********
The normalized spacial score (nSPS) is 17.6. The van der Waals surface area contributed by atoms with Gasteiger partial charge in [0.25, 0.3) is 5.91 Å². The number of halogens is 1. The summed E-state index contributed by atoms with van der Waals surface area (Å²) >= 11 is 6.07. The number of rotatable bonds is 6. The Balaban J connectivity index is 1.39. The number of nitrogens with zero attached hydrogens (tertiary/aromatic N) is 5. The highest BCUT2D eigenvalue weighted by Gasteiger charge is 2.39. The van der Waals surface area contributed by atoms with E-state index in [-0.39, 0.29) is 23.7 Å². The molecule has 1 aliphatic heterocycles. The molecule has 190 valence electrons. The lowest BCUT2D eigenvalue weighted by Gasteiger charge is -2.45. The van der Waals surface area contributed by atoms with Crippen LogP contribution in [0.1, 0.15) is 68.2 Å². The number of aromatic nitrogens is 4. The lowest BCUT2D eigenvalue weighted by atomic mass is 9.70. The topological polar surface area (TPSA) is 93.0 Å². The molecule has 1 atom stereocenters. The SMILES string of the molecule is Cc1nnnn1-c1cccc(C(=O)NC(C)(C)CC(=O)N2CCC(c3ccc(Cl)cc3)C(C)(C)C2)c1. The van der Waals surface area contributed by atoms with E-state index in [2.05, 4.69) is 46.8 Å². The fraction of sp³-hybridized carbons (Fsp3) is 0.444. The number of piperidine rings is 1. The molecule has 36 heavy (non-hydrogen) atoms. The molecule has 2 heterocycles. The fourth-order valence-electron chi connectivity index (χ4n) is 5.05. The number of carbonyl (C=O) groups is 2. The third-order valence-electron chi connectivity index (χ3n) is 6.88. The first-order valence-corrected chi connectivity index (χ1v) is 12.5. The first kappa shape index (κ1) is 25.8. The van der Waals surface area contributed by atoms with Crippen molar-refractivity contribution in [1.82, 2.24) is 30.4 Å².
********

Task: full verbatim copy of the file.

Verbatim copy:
The normalized spacial score (nSPS) is 17.6. The van der Waals surface area contributed by atoms with Gasteiger partial charge in [0.25, 0.3) is 5.91 Å². The number of halogens is 1. The summed E-state index contributed by atoms with van der Waals surface area (Å²) >= 11 is 6.07. The number of rotatable bonds is 6. The Balaban J connectivity index is 1.39. The number of nitrogens with zero attached hydrogens (tertiary/aromatic N) is 5. The highest BCUT2D eigenvalue weighted by Gasteiger charge is 2.39. The van der Waals surface area contributed by atoms with E-state index in [-0.39, 0.29) is 23.7 Å². The molecule has 1 aliphatic heterocycles. The molecule has 190 valence electrons. The lowest BCUT2D eigenvalue weighted by Gasteiger charge is -2.45. The van der Waals surface area contributed by atoms with Crippen LogP contribution in [0.1, 0.15) is 68.2 Å². The number of aromatic nitrogens is 4. The lowest BCUT2D eigenvalue weighted by atomic mass is 9.70. The topological polar surface area (TPSA) is 93.0 Å². The molecule has 1 atom stereocenters. The SMILES string of the molecule is Cc1nnnn1-c1cccc(C(=O)NC(C)(C)CC(=O)N2CCC(c3ccc(Cl)cc3)C(C)(C)C2)c1. The van der Waals surface area contributed by atoms with E-state index in [2.05, 4.69) is 46.8 Å². The fraction of sp³-hybridized carbons (Fsp3) is 0.444. The number of piperidine rings is 1. The molecule has 36 heavy (non-hydrogen) atoms. The molecule has 2 heterocycles. The fourth-order valence-electron chi connectivity index (χ4n) is 5.05. The number of carbonyl (C=O) groups is 2. The third-order valence-electron chi connectivity index (χ3n) is 6.88. The first-order valence-corrected chi connectivity index (χ1v) is 12.5. The first kappa shape index (κ1) is 25.8. The van der Waals surface area contributed by atoms with Crippen molar-refractivity contribution in [1.82, 2.24) is 30.4 Å².